Sophia University Institute of Comparative Culture Lecture Series 2017
“Study in America, Work in Tokyo: Female Exchange Students Make Progress in 1960s Japan”
Alisa Freedman (Associate Professor of Japanese Literature and Film, University of Oregon)
Room 301, 3F, Building 10, Sophia University
It is a forgotten fact that Japan’s 1960s growth was enabled by women who had studied abroad in the United States. Between 1949 and 1966, at least 4,713 Japanese students studied at American universities with the best known fellowships at the time—GARIOA (1949-1951) and Fulbright (established in 1952). This group included 651 women. Japanese women also received private scholarships. They were among the first Japanese people to travel abroad and the first women to earn graduate degrees. U.S. graduate degrees helped men achieve high-level positions in Japan, but study abroad for women had different symbolic meanings in the early Cold War Era. Yet returning female students pioneered careers and worked in historical events like the 1964 Olympics. Drawing upon personal interviews and archival research, I argue that female exchange students were a hidden force behind Japan’s development. Their professional and personal setbacks teach much about women’s roles in the academy and workforce. Whether they realize it or not, their jobs were highly political.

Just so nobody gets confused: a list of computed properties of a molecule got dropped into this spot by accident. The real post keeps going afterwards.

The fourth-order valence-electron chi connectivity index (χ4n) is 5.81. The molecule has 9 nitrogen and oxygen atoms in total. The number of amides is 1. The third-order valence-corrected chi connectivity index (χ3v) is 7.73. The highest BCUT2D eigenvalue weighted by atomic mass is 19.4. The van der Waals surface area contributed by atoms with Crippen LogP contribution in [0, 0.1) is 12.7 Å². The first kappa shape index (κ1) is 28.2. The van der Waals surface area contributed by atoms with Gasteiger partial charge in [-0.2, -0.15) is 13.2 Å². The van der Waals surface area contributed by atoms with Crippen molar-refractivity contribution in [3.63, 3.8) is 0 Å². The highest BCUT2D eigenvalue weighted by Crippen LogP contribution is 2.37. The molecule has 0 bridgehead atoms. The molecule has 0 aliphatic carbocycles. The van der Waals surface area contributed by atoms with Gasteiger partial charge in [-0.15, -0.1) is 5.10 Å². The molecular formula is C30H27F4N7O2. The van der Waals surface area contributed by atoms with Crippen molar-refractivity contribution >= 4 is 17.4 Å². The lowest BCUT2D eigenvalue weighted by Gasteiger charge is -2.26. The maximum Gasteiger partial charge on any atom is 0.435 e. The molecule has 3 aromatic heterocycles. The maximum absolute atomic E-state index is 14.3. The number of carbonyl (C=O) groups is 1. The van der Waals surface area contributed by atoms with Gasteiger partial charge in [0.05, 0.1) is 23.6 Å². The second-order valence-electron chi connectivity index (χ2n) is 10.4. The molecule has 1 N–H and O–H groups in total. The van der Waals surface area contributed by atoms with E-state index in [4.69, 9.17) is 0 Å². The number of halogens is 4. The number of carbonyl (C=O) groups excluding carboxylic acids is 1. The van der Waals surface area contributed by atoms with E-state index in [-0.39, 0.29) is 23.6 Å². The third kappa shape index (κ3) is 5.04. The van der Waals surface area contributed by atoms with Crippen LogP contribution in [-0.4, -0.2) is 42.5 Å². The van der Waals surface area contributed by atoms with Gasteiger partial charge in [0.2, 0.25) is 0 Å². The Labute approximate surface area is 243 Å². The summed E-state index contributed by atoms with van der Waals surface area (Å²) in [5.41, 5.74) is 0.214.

Alisa Freedman is an Associate Professor at the University of Oregon and the Editor-in-Chief of the U.S.–Japan Women’s Journal. Her books include Tokyo in Transit: Japanese Culture on the Rails and Road, an annotated translation of Kawabata Yasunari’s The Scarlet Gang of Asakusa, and co-edited volumes on Modern Girls on the Go: Gender, Mobility, and Labor in Japan and Introducing Japanese Popular Culture.
Language: English / No Prior registration necessary